Black Snow Falling was nominated for the 2019 CILIP Carnegie Medal, Edinburgh International Book Festival First Book Award and the Historical Association’s Young Quills Award. Scottish Book Trust Book of the Month December 2018. The manuscript attracted Creative Scotland funding.
PhD research supervisors: Professor Heather Walton and novelist Dr Carolyn-Jess Cooke.
The story behind Black Snow Falling
In Tudor England, Ruth is the spirited daughter of a bereaved merchant. When she is betrayed, it doesn’t just break her heart but splits apart time itself, where sinister creatures are stealing dreams and rampaging through the years. Black Snow Falling is about Ruth’s struggle to find agency.
Stories which use myth and go beyond reality can help meet that need in us to explain how things can go so wrong, to articulate unspeakable things.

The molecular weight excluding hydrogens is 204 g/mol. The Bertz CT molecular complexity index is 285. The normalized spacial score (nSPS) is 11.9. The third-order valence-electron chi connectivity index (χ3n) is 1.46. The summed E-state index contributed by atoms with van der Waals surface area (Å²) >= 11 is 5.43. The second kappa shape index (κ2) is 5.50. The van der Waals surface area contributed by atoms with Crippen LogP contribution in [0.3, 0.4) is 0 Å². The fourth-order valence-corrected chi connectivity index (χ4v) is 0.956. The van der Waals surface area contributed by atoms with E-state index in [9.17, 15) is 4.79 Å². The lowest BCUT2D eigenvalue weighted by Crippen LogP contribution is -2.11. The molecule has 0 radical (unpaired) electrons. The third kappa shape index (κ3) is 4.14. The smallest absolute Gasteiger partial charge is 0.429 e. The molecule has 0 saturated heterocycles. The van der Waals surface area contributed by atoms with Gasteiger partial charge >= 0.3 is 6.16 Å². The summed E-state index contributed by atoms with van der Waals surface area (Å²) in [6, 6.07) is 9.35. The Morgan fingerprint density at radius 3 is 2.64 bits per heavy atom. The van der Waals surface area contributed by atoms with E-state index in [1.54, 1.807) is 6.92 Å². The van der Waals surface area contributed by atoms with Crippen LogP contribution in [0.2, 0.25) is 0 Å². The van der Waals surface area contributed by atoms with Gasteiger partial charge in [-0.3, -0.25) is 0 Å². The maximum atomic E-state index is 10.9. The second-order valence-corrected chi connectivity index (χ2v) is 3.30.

The novel (for young adults and up) draws on my fascination with psychology, the inner workings of minds and mechanical machines, and how people can be controlled by culture. As a child, my engineer father introduced me to science and the industrial revolution museums around Manchester. On a trip to Florence many years later, a 500 year-old moving Armillary Sphere made a deep impression on me. The Medicis had commissioned this in the 1500s, and it embodied the long-held belief that the earth was at the centre of the heavens. Early science, in opposition to this prevailing belief, was cast as heresy. It became a motif for Black Snow Falling.